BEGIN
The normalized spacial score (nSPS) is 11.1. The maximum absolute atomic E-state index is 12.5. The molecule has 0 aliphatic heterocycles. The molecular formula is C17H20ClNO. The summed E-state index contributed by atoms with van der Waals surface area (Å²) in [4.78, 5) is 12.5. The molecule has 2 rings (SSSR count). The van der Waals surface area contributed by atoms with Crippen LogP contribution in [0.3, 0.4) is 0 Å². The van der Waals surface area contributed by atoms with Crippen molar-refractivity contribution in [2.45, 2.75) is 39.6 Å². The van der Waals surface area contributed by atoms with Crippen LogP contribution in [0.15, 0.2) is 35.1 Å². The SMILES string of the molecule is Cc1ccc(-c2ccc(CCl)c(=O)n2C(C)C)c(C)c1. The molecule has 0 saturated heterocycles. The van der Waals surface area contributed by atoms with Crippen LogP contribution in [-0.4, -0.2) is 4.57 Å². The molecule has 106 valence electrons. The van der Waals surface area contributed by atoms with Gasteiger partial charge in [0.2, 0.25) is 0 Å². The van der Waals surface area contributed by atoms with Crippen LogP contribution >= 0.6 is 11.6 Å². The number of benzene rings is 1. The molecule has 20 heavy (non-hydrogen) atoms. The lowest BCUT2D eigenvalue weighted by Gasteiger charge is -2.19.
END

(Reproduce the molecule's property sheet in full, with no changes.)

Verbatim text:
The normalized spacial score (nSPS) is 11.1. The maximum absolute atomic E-state index is 12.5. The molecule has 0 aliphatic heterocycles. The molecular formula is C17H20ClNO. The summed E-state index contributed by atoms with van der Waals surface area (Å²) in [4.78, 5) is 12.5. The molecule has 2 rings (SSSR count). The van der Waals surface area contributed by atoms with Crippen LogP contribution in [0.3, 0.4) is 0 Å². The van der Waals surface area contributed by atoms with Crippen molar-refractivity contribution in [2.45, 2.75) is 39.6 Å². The van der Waals surface area contributed by atoms with Crippen LogP contribution in [0.15, 0.2) is 35.1 Å². The SMILES string of the molecule is Cc1ccc(-c2ccc(CCl)c(=O)n2C(C)C)c(C)c1. The molecule has 0 saturated heterocycles. The van der Waals surface area contributed by atoms with Crippen LogP contribution in [-0.4, -0.2) is 4.57 Å². The molecule has 106 valence electrons. The van der Waals surface area contributed by atoms with Gasteiger partial charge in [0.2, 0.25) is 0 Å². The van der Waals surface area contributed by atoms with Crippen LogP contribution >= 0.6 is 11.6 Å². The number of benzene rings is 1. The molecule has 20 heavy (non-hydrogen) atoms. The lowest BCUT2D eigenvalue weighted by Gasteiger charge is -2.19.